International Finance: Theory and Policy, v. 1.0

by Steve Suranovic

10.2 Monetary Policy with Floating Exchange Rates

Learning Objectives

1. Learn how changes in monetary policy affect GNP, the value of the exchange rate, and the current account balance in a floating exchange rate system in the context of the AA-DD model.
2. Understand the adjustment process in the money market, the foreign exchange market, and the G&S market.

In this section, we use the AA-DD model to assess the effects of monetary policy in a floating exchange rate system. Recall from Chapter 7 "Interest Rate Determination" that the money supply is effectively controlled by a country’s central bank. In the case of the United States, this is the Federal Reserve Board, or the Fed for short. When the money supply increases due to action taken by the central bank, we refer to it as expansionary monetary policy. If the central bank acts to reduce the money supply, it is referred to as contractionary monetary policy. Methods that can be used to change the money supply are discussed in Chapter 7 "Interest Rate Determination", Section 7.5 "Controlling the Money Supply".

Step 3: As GNP rises, so does real money demand, causing an increase in U.S. interest rates. With higher interest rates, the rate of return on U.S. assets rises above that in the United Kingdom, and international investors shift funds back to the United States, resulting in a dollar appreciation (pound depreciation)—that is, a decrease in the exchange rate (E$/£). This moves the economy downward, back to the A′A′ curve. The adjustment in the asset market will occur quickly after the change in interest rates. Thus the rightward shift from point G in the diagram results in quick downward adjustment to regain equilibrium in the asset market on the A′A′ curve, as shown in the figure. Step 4: Continuing increases in GNP caused by excess aggregate demand, results in continuing increases in U.S. interest rates and rates of return, repeating the stepwise process above until the new equilibrium is reached at point H in the diagram. Step 5: The equilibrium at H lies to the northeast of F along the original DD curve. As shown in Chapter 9 "The AA-DD Model", Section 9.8 "AA-DD and the Current Account Balance", the equilibrium at H lies above the original iso-CAB line. Therefore, the current account balance will rise. Contractionary Monetary Policy Contractionary monetary policy corresponds to a decrease in the money supply. In the AA-DD model, a decrease in the money supply shifts the AA curve downward. The effects will be the opposite of those described above for expansionary monetary policy. A complete description is left for the reader as an exercise. The quick effects, however, are as follows. U.S. contractionary monetary policy will cause a reduction in GNP and a reduction in the exchange rate, E$/£, implying an appreciation of the U.S. dollar and a decrease in the current account balance.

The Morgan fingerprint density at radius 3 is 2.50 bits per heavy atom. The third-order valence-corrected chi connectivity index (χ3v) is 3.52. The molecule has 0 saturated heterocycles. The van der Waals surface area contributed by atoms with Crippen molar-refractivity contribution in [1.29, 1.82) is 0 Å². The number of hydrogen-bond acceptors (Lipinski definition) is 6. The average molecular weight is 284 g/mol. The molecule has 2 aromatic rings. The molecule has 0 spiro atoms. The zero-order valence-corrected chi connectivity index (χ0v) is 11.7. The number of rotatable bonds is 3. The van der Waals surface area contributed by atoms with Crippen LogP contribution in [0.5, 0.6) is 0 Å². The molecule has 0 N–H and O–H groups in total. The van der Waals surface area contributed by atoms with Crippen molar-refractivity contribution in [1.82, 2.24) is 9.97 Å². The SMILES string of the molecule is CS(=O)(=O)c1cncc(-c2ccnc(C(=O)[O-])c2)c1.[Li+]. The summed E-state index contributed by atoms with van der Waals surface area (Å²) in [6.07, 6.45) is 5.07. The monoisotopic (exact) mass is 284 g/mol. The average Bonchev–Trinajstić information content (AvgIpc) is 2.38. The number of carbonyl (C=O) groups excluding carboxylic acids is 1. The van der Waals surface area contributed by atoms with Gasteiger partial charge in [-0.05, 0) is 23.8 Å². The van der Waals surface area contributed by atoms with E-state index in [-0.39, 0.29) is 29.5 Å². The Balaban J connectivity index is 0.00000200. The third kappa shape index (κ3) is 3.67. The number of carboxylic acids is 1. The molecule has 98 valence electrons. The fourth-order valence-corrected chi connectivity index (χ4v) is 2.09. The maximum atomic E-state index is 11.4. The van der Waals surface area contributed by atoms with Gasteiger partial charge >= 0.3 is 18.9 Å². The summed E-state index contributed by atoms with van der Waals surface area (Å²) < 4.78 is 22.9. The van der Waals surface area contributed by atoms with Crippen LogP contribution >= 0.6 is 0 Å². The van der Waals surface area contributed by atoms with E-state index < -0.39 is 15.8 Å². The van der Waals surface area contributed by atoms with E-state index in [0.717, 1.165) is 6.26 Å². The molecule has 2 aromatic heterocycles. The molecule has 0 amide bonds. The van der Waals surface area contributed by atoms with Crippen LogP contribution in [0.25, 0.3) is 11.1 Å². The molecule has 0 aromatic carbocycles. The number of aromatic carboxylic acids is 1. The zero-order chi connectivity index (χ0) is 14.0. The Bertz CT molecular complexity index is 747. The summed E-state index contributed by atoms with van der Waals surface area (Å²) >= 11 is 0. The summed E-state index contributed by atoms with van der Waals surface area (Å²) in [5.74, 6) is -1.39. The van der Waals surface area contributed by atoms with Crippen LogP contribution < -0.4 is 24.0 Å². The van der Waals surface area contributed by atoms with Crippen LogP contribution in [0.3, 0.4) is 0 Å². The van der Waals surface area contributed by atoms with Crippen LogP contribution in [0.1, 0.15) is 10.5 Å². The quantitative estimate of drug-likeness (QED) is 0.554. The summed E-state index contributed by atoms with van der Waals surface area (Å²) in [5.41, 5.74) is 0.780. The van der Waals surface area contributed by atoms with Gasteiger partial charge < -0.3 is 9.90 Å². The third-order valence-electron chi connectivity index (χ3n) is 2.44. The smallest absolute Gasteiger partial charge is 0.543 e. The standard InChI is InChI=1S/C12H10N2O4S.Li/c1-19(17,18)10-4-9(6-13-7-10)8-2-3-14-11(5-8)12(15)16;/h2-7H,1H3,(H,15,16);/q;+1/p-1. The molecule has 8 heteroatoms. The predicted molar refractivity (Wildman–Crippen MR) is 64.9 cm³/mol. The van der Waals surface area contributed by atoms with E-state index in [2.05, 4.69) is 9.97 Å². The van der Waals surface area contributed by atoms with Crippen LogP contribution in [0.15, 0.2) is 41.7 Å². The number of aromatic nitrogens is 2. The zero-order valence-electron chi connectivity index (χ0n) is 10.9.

Key Takeaways

• The U.S. expansionary monetary policy causes an increase in GNP, a depreciation of the U.S. dollar, and an increase in the current account balance in a floating exchange rate system according to the AA-DD model.
• Contractionary monetary policy will cause a reduction in GNP and a reduction in the exchange rate (E\$/£), implying an appreciation of the U.S. dollar and a decrease in the current account balance.

Exercises

1. Use the AA-DD model (not necessarily the diagram) to explain the sequential short-run adjustment process of an increase in the money supply on the following economic variables under floating exchange rates. (In other words, first answer how the money supply increase immediately affects the interest rate. Next, answer how the previous economic variable—i.e., the interest rate—affects the nominal exchange rate. Continue this process through investment.)

1. The interest rate
2. The nominal exchange rate
3. The real exchange rate
4. The current account balance
5. GNP
6. Disposable income
7. Consumption
8. Saving
9. Investment
2. Repeat the exercise above assuming a decrease in the money supply.
3. Suppose a country with floating exchange rates has a current account deficit that its government considers too large. Use an AA-DD diagram to show how monetary policy could be used to reduce the current account deficit. Does this action help or hinder its goal of maintaining low unemployment? Explain.